It’s already working.
The Holy Father (aka “Pontifex”) is already reaching millions with his presence on Twitter. Today’s two tweets, timed in conjunction with the Wednesday audience, were destined perfectly for those of us desperately seeking answers in a time of national mourning.
I’ve been carrying around a great personal weight today. I don’t feel up to sharing the details, but will say that one of Pope Benedict XVI’s tweets felt destined just for me:
On a day when I was feeling sad, dispirited, and sort of ready to give up, along comes a tweet of 140 characters (exactly!) that’s the perfect prescription for my day. I went directly from this tweet to the USCCB website to re-read today’s readings. In today’s gospel, we find Zechariah being struck dumb by Gabriel — a penalty for his inability to believe the words of the angel foretelling the birth of his son John. These words we know so well, and yet that hit my heart in a whole new way reading them today:
But the angel said to him, “Do not be afraid, Zechariah,
because your prayer has been heard.
Your wife Elizabeth will bear you a son,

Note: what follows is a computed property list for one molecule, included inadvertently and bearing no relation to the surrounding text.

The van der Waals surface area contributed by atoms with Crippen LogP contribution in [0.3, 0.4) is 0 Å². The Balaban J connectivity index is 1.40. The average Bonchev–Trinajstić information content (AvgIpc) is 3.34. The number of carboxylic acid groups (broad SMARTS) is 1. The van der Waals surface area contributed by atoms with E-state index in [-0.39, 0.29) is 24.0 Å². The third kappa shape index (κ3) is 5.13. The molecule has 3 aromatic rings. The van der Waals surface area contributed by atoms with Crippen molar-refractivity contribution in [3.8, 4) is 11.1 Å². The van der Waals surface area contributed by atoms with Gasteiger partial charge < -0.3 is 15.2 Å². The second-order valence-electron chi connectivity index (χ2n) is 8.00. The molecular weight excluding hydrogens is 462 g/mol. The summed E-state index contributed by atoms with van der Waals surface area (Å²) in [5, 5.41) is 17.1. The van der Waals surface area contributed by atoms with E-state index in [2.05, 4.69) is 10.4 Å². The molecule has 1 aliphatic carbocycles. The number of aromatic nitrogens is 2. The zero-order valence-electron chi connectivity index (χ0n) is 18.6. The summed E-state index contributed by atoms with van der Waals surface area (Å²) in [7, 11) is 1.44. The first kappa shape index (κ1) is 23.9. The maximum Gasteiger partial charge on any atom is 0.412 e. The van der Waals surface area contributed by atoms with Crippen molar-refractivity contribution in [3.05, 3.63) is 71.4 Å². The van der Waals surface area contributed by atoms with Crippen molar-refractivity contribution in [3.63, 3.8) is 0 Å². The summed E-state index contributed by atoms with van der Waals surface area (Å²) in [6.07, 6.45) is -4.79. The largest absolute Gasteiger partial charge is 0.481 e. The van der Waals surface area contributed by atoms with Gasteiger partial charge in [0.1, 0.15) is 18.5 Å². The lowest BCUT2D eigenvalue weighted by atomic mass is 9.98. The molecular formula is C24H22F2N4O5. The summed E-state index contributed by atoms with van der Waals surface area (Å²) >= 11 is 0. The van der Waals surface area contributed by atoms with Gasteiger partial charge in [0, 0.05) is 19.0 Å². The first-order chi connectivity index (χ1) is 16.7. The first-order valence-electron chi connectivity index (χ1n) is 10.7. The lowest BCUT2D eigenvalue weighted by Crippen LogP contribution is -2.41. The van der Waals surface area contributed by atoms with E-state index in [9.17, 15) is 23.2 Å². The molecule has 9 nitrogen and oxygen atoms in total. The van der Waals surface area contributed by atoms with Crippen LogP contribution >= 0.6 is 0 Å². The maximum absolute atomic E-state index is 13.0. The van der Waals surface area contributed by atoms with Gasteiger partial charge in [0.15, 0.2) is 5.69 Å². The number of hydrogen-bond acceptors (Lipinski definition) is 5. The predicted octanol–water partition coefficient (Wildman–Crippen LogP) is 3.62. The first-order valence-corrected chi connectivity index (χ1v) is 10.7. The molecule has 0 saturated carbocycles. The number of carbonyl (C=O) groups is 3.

and you shall name him John.
And you will have joy and gladness,
and many will rejoice at his birth,
for he will be great in the sight of the Lord.
He will drink neither wine nor strong drink.
He will be filled with the Holy Spirit even from his mother’s womb,
and he will turn many of the children of Israel
to the Lord their God.
He will go before him in the spirit and power of Elijah
to turn the hearts of fathers toward children
and the disobedient to the understanding of the righteous,
to prepare a people fit for the Lord.“
Zechariah most certainly lived his faith life amidst a good amount of darkness. Like most of us, he questioned God. But ultimately, we know the end of his story and his faithfulness. We too are called to faithful acceptance of the trials in our lives, taking the good along with the bad — the darkness along with the light.
But as @Pontifex prescribes, there is no need to linger in lonely fashion in those dark places. We are never alone. Look to the words of today’s Psalm 71 for this reassurance:
For you are my hope, O LORD;
my trust, O God, from my youth.
On you I depend from birth;
from my mother’s womb you are my strength.
When I lack the strength and fortitude to face all that’s on my plate, I’d do well to remind myself that I’m not doing all of the heavy lifting alone. Help abounds, strength is extended, hope is possible, light awaits.
Let the word of God be your guide.